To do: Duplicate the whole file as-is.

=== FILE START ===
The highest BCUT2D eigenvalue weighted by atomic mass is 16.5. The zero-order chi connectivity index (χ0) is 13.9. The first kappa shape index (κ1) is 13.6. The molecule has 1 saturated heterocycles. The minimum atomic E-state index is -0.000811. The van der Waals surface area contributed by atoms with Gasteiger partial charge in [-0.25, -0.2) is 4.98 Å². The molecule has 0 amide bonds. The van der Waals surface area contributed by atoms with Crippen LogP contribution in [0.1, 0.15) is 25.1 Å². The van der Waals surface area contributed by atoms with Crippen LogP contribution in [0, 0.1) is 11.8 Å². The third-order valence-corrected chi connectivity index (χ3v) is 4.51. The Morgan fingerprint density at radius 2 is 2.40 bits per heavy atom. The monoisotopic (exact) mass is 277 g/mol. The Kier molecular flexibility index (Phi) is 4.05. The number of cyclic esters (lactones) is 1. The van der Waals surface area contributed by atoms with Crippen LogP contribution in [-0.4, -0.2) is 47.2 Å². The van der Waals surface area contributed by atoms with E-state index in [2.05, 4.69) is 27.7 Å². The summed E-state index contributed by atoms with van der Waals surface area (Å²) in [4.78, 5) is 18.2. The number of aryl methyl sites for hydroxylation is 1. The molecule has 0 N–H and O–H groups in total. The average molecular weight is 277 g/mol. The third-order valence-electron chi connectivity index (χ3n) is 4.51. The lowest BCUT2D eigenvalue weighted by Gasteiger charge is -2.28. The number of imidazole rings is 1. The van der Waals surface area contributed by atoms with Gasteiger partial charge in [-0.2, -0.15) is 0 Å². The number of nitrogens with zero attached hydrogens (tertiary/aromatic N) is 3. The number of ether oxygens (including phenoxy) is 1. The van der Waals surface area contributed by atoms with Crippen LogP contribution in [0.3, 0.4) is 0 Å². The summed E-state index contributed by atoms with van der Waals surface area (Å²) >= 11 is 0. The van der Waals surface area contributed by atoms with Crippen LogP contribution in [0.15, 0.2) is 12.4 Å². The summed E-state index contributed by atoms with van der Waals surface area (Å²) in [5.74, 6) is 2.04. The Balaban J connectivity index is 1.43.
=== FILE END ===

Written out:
The highest BCUT2D eigenvalue weighted by atomic mass is 16.5. The zero-order chi connectivity index (χ0) is 13.9. The first kappa shape index (κ1) is 13.6. The molecule has 1 saturated heterocycles. The minimum atomic E-state index is -0.000811. The van der Waals surface area contributed by atoms with Gasteiger partial charge in [-0.25, -0.2) is 4.98 Å². The molecule has 0 amide bonds. The van der Waals surface area contributed by atoms with Crippen LogP contribution in [0.1, 0.15) is 25.1 Å². The van der Waals surface area contributed by atoms with Crippen LogP contribution in [0, 0.1) is 11.8 Å². The third-order valence-corrected chi connectivity index (χ3v) is 4.51. The Morgan fingerprint density at radius 2 is 2.40 bits per heavy atom. The monoisotopic (exact) mass is 277 g/mol. The Kier molecular flexibility index (Phi) is 4.05. The number of cyclic esters (lactones) is 1. The van der Waals surface area contributed by atoms with Crippen LogP contribution in [-0.4, -0.2) is 47.2 Å². The van der Waals surface area contributed by atoms with E-state index in [2.05, 4.69) is 27.7 Å². The summed E-state index contributed by atoms with van der Waals surface area (Å²) in [4.78, 5) is 18.2. The number of aryl methyl sites for hydroxylation is 1. The molecule has 0 N–H and O–H groups in total. The average molecular weight is 277 g/mol. The third-order valence-electron chi connectivity index (χ3n) is 4.51. The lowest BCUT2D eigenvalue weighted by Gasteiger charge is -2.28. The number of imidazole rings is 1. The van der Waals surface area contributed by atoms with Gasteiger partial charge in [-0.2, -0.15) is 0 Å². The number of nitrogens with zero attached hydrogens (tertiary/aromatic N) is 3. The number of ether oxygens (including phenoxy) is 1. The van der Waals surface area contributed by atoms with Crippen LogP contribution in [0.3, 0.4) is 0 Å². The summed E-state index contributed by atoms with van der Waals surface area (Å²) >= 11 is 0. The van der Waals surface area contributed by atoms with Crippen LogP contribution in [0.15, 0.2) is 12.4 Å². The summed E-state index contributed by atoms with van der Waals surface area (Å²) in [5.74, 6) is 2.04. The Balaban J connectivity index is 1.43.